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He’s like a plaid Transformer, a ginger Rubik’s cube.

Fort William, night. Jamie and Murtagh are applying their fine interrogation skills to one of the English guards, convincing him to reveal Claire’s whereabouts by means of acute testicular coercion. I’m pretty sure this is how Navy SEALS do it.

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Murtagh puts an end to what I am sure would have been a really interesting lecture by applying what shall heretofore be known as the “Murtagh Special”: a knife hilt anesthetic, applied firmly and swiftly to the back of the heid. Jamie whistles for Angus and Rupert, then creeps up on the rooftop guard and uses his rifle like a shinty stick, knocking him out and earning two points according to this judge. Looking around the portion of the roof that is unguarded, he discovers a handy rope secured to a beam, and uses it to lower himself towards Randall’s window, hurrying when he hears Claire scream.

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It is dark and eerily quiet as Jamie rappels down the tower wall, and the lack of visual distractions has the intended effect. Even though I know full well what is coming, by the time Jamie crouches in the window and says the line we all know by heart, I am tense. Randall, however, is positively enchanted.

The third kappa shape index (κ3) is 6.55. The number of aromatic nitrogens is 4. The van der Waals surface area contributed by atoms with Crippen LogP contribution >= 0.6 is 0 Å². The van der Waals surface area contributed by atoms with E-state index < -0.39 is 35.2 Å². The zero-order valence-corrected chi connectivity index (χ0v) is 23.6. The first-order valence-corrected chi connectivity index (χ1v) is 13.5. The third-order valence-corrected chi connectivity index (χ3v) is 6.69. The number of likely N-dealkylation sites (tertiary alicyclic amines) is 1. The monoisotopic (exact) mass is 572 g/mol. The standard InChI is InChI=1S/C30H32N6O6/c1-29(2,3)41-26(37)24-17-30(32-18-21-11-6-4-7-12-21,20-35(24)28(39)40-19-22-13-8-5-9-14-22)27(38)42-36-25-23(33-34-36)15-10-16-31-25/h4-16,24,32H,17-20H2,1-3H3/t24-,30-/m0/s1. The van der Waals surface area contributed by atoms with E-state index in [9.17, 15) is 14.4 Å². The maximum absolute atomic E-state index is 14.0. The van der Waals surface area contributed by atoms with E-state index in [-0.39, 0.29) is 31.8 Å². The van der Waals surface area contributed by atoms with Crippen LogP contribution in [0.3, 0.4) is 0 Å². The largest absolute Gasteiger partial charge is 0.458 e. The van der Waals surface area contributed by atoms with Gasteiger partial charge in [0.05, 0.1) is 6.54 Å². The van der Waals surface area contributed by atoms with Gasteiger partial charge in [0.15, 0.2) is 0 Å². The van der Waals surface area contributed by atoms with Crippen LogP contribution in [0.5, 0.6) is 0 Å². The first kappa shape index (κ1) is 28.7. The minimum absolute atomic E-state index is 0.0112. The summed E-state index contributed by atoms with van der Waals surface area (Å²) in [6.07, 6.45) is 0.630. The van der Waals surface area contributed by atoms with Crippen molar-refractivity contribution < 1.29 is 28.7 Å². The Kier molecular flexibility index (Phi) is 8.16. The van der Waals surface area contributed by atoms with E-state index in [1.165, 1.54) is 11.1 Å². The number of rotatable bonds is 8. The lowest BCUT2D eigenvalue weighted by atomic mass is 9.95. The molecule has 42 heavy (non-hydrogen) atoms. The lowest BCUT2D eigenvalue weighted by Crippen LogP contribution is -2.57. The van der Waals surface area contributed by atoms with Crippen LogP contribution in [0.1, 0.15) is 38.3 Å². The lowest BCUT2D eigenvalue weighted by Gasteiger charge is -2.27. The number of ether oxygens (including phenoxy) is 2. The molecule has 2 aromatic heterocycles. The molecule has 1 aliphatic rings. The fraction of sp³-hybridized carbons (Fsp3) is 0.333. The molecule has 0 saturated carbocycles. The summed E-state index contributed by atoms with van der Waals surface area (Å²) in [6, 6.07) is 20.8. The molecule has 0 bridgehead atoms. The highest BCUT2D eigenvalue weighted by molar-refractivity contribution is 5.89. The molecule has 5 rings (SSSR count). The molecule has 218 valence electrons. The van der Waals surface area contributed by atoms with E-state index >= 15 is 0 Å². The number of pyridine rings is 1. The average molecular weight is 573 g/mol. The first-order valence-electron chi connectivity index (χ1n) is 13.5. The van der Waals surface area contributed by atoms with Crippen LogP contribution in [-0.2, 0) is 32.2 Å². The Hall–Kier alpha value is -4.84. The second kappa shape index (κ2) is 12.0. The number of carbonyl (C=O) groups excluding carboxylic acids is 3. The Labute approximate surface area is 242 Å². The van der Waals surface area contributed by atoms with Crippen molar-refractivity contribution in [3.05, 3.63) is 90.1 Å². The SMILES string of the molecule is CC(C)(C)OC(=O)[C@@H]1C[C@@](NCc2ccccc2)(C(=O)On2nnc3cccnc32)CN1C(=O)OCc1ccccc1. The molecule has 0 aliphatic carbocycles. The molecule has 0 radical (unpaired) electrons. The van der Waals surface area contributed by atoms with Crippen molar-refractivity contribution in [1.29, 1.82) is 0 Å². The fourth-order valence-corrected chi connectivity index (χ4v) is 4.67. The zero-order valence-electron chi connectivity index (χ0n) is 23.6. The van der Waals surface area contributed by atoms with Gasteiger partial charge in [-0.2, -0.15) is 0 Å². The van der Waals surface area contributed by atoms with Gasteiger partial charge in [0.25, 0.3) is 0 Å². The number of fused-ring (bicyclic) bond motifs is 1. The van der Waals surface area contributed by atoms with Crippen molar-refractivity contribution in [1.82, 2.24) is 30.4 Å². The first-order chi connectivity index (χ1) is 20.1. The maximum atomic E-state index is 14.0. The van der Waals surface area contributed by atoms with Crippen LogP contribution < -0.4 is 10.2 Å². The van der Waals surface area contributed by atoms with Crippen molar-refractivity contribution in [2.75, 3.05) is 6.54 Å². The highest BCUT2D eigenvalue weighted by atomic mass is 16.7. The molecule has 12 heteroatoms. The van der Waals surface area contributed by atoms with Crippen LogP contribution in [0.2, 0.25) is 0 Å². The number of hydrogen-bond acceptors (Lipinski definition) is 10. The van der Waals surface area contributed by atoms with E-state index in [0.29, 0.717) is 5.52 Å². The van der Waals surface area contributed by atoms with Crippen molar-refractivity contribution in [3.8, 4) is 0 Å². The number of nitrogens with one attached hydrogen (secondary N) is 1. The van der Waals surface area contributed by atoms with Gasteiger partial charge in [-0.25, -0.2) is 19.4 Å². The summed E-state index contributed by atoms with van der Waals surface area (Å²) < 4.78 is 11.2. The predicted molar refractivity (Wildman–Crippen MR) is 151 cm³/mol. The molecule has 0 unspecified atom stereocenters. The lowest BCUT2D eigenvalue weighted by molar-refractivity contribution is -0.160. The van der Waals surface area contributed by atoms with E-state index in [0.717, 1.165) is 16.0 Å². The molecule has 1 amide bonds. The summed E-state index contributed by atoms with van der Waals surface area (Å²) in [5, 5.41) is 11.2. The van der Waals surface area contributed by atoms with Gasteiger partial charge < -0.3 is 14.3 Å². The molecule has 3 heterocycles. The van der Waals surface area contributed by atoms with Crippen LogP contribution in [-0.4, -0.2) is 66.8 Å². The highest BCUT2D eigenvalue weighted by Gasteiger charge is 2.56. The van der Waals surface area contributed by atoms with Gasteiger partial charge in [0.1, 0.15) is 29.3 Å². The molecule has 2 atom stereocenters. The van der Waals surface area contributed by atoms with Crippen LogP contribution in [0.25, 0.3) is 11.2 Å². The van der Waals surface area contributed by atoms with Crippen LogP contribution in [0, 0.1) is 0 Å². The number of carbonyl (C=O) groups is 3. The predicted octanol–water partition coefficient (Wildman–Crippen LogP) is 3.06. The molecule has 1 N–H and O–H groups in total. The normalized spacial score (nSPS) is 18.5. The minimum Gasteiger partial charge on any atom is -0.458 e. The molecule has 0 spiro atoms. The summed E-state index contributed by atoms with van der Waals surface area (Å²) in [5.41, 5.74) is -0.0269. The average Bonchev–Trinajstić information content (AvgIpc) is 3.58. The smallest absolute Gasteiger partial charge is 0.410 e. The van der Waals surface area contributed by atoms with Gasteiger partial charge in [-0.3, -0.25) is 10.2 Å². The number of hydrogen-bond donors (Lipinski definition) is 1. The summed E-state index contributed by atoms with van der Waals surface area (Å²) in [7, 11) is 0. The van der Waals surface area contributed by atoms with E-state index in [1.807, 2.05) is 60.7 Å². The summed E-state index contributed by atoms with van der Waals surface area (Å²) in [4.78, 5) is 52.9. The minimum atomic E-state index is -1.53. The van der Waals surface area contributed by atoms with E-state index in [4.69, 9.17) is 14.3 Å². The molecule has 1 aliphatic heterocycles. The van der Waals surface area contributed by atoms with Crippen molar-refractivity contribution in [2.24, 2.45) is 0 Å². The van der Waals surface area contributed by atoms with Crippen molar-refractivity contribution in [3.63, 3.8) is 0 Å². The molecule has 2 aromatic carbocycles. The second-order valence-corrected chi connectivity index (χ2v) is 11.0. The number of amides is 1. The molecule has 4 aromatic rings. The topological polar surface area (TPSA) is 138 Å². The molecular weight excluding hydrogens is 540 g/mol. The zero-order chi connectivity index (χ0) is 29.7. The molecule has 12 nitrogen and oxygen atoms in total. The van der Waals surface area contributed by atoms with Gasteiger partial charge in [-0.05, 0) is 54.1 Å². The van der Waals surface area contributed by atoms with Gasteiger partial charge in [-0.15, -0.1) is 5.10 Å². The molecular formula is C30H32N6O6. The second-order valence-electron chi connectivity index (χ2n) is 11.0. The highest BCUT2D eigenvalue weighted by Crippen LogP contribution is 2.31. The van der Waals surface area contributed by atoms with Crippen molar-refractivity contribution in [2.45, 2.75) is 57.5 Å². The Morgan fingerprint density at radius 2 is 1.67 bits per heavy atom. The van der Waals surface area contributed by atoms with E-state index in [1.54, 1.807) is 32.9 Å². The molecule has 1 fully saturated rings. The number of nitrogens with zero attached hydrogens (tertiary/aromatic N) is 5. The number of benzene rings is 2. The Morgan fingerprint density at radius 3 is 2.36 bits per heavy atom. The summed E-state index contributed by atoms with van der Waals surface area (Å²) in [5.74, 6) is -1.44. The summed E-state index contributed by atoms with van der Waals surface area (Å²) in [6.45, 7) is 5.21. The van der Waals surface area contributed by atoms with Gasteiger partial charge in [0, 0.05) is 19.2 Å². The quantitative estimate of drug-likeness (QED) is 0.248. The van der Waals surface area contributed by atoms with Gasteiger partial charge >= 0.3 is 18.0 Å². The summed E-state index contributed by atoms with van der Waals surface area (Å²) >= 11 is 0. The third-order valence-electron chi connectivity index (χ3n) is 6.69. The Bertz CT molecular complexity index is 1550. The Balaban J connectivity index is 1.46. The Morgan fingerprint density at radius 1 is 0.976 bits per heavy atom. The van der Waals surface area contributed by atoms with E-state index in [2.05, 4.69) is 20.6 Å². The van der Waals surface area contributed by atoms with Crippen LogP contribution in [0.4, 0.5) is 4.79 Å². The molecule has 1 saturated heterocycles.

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He alternately flirts, chitchats and snaps at Jamie in a manic whirlwind: coyly asking to see his back, and giddily telling Claire that they will have an audience. When Claire shouts at Jamie to “just shoot the bastard”, BJR seems to snap out of it a bit, threatening to cut Claire’s throat and demanding Jamie put his gun down on the table. When Jamie hesitates, he swears to him that he will cut her throat, and Jamie believes him. Although his words are threatening, his eyes are bright, and I realize I am avoiding eye contact with an image on film like I think it can steal my soul.

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Claire tells Jamie to leave, and Randall takes Jamie’s gun in one hand and continues casually asks him who the man is in his marriage. Claire swears that she will cut his balls off, and he calls her a “foul-mouthed scold”, matter-of-factly commenting that he has “no idea why any man would pledge himself to a woman, especially a mendacious slut like this one”. JELLY MUCH?